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Putin expected to annex parts of Ukraine after ‘referendums’ end

Putin expected to annex parts of Ukraine after ‘referendums’ end


KYIV: The four days of stage-managed referendums on joining Russia in occupied parts of Ukraine, which wrap up on Tuesday, blended raw intimidation tactics, including armed men in ski masks at polling stations, Orwellian messaging and efforts at festivities, such as thinly attended concerts on central squares. The referendums were a show of supposed democracy by Russia, but one that is likely to have chilling real-world consequences. The purported results, which could be announced as soon as Tuesday, are expected to claim that most residents voted to join Russia, with the Kremlin then formally announcing annexation as soon as this week.
By early afternoon on Tuesday, Russian-installed officials in occupied regions reported huge majorities in favour of becoming part of Russia. Hastily arranged votes had taken place in four areas – the eastern regions of Donetsk and Luhansk, and to the south Zaporizhzhia and Kherson – that make up about 15% of Ukrainian territory. Luhansk authorities said 98.5% of people there had voted to join Russia, based on 69% of ballots counted. In Zaporizhzhia, a Russian-appointed official put the figure at 93.1 % with the count now completed. while in Kherson the “yes” vote was running at more than 87%, according to the head of the voting committee. Russia’s Tass news agency said 93.95% in Donetsk region had voted in favour, with nearly 32% of the ballots counted.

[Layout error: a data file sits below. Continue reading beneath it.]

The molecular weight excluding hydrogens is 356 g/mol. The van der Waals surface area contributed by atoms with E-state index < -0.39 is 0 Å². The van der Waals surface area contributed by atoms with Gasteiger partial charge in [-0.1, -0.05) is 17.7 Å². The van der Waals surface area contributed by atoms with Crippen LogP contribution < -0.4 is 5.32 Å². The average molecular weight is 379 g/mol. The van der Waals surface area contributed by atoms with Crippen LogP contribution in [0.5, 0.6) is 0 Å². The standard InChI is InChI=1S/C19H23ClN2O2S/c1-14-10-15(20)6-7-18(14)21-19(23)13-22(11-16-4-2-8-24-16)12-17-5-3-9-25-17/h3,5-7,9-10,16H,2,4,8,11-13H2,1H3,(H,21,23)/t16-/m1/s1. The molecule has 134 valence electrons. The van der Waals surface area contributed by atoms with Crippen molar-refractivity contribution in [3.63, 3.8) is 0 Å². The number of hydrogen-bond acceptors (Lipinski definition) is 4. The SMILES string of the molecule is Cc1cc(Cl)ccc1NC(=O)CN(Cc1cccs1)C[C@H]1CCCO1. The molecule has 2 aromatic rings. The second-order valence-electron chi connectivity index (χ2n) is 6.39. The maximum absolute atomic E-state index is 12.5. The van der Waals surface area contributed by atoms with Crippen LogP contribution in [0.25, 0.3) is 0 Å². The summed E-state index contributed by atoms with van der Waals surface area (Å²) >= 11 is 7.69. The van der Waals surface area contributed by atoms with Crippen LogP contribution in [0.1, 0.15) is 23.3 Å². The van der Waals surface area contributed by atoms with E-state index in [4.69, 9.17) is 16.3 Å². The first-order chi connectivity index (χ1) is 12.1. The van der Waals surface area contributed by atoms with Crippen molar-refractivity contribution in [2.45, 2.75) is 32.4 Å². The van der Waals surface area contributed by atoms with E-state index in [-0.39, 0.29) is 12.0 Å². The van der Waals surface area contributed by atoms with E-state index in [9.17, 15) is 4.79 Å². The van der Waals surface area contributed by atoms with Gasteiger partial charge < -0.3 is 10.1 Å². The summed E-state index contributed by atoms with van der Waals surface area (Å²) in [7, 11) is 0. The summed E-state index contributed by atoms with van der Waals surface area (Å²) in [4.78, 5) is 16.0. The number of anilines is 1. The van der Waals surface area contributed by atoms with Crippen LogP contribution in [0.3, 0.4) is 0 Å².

The staged votes earned broad international condemnation, and world leaders have vowed not to recognise the announced results. “They bang loudly, they ring the doorbell, they give people a ballot and point with their rifles where to put the mark,” Dmytro Orlov, the mayor of the occupied city of Melitopol, said in an interview. The results from the referendum will be meaningless, he said. The aim is apparent: to claim the land in four provinces partly occupied by the Russian army as Russian and assert that Ukraine is now attacking Russia, not the other way around.
President Vladimir Putin said Russia will defend the territories with any means. The country has the world’s largest nuclear arsenal. Dmitry Medvedev, the former president of Russia who now serves as deputy chairman of the country’s Security Council, reiterated on Telegram on Tuesday that Moscow had the right to defend itself with nuclear weapons and that was “definitely not a bluff.” Formal annexation would require a vote in the Russian parliament. Putin is scheduled to address both houses on Friday, suggesting that a possible vote on annexation could take place then, British military intelligence reported.
Ukrainians have expressed fear that an immediate consequence of annexation would be conscription into the Russian military and being forced to take up arms against their own country.


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